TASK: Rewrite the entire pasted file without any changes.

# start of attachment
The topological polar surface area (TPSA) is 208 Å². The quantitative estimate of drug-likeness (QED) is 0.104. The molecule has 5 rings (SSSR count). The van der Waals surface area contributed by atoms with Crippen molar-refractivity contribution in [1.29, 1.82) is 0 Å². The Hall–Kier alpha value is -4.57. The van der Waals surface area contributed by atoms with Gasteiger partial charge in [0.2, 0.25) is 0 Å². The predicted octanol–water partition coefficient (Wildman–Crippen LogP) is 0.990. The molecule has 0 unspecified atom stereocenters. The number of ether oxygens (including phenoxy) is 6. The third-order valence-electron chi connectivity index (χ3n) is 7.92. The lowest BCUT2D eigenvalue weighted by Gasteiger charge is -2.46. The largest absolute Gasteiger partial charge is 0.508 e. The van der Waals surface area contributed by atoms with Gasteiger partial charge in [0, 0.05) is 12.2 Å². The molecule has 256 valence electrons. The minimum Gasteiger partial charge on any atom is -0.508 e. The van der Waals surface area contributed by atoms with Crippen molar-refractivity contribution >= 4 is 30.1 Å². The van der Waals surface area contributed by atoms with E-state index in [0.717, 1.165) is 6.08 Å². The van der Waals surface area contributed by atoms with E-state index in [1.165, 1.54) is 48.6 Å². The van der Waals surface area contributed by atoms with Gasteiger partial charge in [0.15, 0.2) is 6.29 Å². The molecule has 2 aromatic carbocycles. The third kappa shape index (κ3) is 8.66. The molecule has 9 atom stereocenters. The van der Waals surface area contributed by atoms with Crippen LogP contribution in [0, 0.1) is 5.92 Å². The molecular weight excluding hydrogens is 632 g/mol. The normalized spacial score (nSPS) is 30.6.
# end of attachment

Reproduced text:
The topological polar surface area (TPSA) is 208 Å². The quantitative estimate of drug-likeness (QED) is 0.104. The molecule has 5 rings (SSSR count). The van der Waals surface area contributed by atoms with Crippen molar-refractivity contribution in [1.29, 1.82) is 0 Å². The Hall–Kier alpha value is -4.57. The van der Waals surface area contributed by atoms with Gasteiger partial charge in [0.2, 0.25) is 0 Å². The predicted octanol–water partition coefficient (Wildman–Crippen LogP) is 0.990. The molecule has 0 unspecified atom stereocenters. The number of ether oxygens (including phenoxy) is 6. The third-order valence-electron chi connectivity index (χ3n) is 7.92. The lowest BCUT2D eigenvalue weighted by Gasteiger charge is -2.46. The largest absolute Gasteiger partial charge is 0.508 e. The van der Waals surface area contributed by atoms with Gasteiger partial charge in [0, 0.05) is 12.2 Å². The molecule has 256 valence electrons. The minimum Gasteiger partial charge on any atom is -0.508 e. The van der Waals surface area contributed by atoms with Crippen molar-refractivity contribution >= 4 is 30.1 Å². The van der Waals surface area contributed by atoms with E-state index in [0.717, 1.165) is 6.08 Å². The van der Waals surface area contributed by atoms with E-state index in [1.165, 1.54) is 48.6 Å². The van der Waals surface area contributed by atoms with Gasteiger partial charge in [0.15, 0.2) is 6.29 Å². The molecule has 2 aromatic carbocycles. The third kappa shape index (κ3) is 8.66. The molecule has 9 atom stereocenters. The van der Waals surface area contributed by atoms with Crippen LogP contribution in [0, 0.1) is 5.92 Å². The molecular weight excluding hydrogens is 632 g/mol. The normalized spacial score (nSPS) is 30.6.